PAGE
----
China GDP surprise does little to lift markets

China announced higher than expected gross domestic product growth of 6.9% overnight, but markets in the United Kingdom and elsewhere in Europe were unimpressed.

China GDP surprise does little to lift markets

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The FTSE 100 was 6 points down by late morning while Germany’s DAX and France’s CAC 40 were virtually flat.

The better than forecast number has stoked the fires of those who believe China overstates economic performance indicators to better match them to its government set targets.

“Chinese headline GDP growth looks healthy at 6.9% but underlying metrics suggest the real growth rate could be nearer 3% – 4%,” said Russ Mould, investment director at AJ Bell.  “If you look at growth in rail cargo traffic, electricity consumption and demand for loans, three metrics favoured by Prime Minister Li, the picture is not so healthy.”  

“Credit growth still looks promising but freight shipments and electricity demand growth look to be sagging, so the so-called Li Keqiang index does raise a few questions,” Mould continued. “Today’s GDP figures are encouraging but investors with exposure to China should still expect some bumps and lumps along the way.”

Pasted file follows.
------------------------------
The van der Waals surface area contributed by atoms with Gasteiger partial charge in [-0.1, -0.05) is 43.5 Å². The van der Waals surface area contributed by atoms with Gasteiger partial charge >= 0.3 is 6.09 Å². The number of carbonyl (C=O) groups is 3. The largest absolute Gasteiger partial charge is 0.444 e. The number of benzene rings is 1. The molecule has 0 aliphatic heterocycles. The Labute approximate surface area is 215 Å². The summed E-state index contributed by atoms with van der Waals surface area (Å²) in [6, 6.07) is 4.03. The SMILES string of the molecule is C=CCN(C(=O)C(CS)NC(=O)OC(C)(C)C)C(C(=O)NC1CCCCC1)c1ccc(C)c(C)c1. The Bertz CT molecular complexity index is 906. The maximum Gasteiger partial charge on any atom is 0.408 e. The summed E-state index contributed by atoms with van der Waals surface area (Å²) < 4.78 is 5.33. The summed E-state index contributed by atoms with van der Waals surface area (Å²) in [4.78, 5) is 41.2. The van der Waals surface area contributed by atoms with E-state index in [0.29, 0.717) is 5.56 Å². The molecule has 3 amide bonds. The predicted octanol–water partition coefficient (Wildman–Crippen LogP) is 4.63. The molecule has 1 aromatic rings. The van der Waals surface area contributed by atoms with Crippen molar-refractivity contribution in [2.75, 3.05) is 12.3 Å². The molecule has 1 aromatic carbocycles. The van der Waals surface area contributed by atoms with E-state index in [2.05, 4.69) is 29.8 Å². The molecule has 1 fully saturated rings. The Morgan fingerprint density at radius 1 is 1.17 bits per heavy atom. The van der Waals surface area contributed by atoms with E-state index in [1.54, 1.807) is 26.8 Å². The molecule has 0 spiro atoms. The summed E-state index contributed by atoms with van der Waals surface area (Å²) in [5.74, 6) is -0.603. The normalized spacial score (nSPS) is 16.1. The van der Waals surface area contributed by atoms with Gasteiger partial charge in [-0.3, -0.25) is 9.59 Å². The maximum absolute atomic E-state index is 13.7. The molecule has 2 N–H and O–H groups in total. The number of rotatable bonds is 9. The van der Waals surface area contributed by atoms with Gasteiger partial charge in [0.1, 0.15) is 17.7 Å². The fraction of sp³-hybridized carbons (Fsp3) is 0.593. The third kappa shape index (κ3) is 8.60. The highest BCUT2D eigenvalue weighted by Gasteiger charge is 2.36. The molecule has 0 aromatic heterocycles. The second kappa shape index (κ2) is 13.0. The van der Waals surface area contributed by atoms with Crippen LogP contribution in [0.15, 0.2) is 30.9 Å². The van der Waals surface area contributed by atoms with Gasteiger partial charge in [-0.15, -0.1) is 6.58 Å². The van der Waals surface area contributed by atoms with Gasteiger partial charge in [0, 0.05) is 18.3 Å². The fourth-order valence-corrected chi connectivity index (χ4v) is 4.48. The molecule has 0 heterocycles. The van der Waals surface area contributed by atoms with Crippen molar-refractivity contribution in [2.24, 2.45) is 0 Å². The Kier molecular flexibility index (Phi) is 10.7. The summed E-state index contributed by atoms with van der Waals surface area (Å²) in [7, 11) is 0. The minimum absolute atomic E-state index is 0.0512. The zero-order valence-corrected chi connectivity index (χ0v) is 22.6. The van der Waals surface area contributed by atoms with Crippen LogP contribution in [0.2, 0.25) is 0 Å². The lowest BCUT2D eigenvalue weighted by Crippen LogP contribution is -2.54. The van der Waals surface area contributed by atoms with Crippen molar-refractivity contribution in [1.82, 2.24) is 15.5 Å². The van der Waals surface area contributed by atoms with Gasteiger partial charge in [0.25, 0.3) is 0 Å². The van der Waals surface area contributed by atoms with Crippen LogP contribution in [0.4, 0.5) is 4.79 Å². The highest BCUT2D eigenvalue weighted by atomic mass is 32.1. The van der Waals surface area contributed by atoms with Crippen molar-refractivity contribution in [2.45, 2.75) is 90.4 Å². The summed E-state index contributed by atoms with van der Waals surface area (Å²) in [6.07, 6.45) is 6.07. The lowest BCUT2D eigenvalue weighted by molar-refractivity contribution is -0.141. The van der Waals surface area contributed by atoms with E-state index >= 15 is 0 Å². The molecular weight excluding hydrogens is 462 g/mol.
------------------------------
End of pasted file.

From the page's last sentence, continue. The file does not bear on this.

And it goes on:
According to head of multi asset at Royal London Asset Management Trevor Greetham, the news will be helpful in reining in some of the worst fears investors had.

“The big stock market slide this summer was caused by concerns that China’s surprise currency devaluation was a response to something nasty in the woodshed,” Greetham said. “Today’s numbers go some way to easing those concerns with GDP growth only a fraction of a percentage point below the government’s 7% target as the economy rebalances away from industrial activity and towards consumer spending.”

“The real motivation for de-pegging and devaluing against the US dollar was probably to protect China’s exchange rate from further unwelcome strength against its international trading partners as US interest rates rise,” Greetham continued. “Ironically, the market turbulence the Chinese policy shift triggered has itself caused the Federal Reserve to stay its hand and it may lead to further stimulus in Europe and Asia.

The relatively positive news from China is part of a modest wider recovery in emerging markets, according to Mark Dowding, co-Head of investment grade at BlueBay Asset Management.

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